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Charlotte Amalie
Tuesday, December 6, 2022
HomeNewsLocal governmentPlaskett Clarifies House Committee's Approval of Her VISA Waiver Act

Plaskett Clarifies House Committee’s Approval of Her VISA Waiver Act

Delegate to Congress Stacey E. Plaskett

Congresswoman Plaskett released the following statement of clarification regarding her Virgin Islands Visa Waiver Act’s (H.R. 5460) approval by the House Judiciary Committee:

“The Virgin Islands Visa Waiver Act was passed out of the U.S. House of Representatives Judiciary Committee, which is one step in the legislative process. The bill does not become law until passed by the House, passed by the Senate then signed by the President. The next step in this process will be for full House consideration. I am confident the measure will be considered by the full House in short order, and we are working to have a companion measure considered by the Senate.”

You can follow the progress of the Virgin Islands Visa Waiver Act by clicking here.

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Congresswoman Stacey Plaskett released the following statement after her Virgin Islands Visa Waiver Act (H.R. 5460) was approved by the House Judiciary Committee in a bipartisan vote of 24-14:

“I and my team have worked steadfastly with the House Judiciary Committee over several years on the Virgin Islands Visa Waiver Act. I would like to thank my Republican colleague, Representative Thomas Massie from Kentucky, for his vote in favor of this bill.

“The Virgin Islands Visa Waiver Act would allow the Department of Homeland Security to consider approving non-immigrant visitor visa waivers for entry into the U.S. Virgin Islands for up to 45 days (primarily for residents of neighboring Caribbean countries). Such a non-immigrant visitor visa waiver program is already being utilized successfully in both Guam and the Northern Mariana Islands for nationals of other countries.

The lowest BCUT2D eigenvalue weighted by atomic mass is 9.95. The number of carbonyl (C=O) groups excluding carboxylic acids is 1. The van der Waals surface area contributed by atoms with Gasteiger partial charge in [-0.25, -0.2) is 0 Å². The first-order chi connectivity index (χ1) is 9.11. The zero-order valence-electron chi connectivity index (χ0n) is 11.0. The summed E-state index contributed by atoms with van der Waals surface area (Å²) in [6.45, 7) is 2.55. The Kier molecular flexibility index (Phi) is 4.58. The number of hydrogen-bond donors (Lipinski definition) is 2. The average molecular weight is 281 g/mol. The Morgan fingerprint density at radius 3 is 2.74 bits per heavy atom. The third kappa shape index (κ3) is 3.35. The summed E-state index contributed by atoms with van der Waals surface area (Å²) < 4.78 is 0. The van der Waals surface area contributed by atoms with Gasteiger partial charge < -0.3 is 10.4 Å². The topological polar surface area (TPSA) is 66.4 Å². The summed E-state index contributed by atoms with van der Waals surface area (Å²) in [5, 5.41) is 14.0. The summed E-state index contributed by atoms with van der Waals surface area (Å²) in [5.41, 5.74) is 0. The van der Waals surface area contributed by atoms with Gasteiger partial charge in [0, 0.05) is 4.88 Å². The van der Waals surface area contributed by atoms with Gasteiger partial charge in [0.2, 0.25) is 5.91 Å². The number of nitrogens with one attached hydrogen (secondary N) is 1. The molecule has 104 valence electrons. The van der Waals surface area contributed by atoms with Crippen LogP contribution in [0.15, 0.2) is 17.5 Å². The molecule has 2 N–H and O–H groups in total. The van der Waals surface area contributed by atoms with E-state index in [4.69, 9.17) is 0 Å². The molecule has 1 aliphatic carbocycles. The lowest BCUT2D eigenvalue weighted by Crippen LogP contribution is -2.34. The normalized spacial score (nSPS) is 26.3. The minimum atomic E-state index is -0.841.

“This legislation would extend this same program to the U.S. Virgin Islands.  This limited visa waiver program would better enable the Virgin Islands to compete economically with other islands and nations in the Caribbean community. A nationwide U.S. Visa Waiver Program already allows nationals of certain countries to travel to the United States for up to 90 days without obtaining a visa.  This bill would apply solely to the U.S. Virgin Islands, and because the Virgin Islands is outside the U.S. customs zone by law, it would not allow entry into any other part of the United States.

I thank my colleagues on the House Judiciary Committee for their hard work during the marathon markup session that took place over the past few days.”

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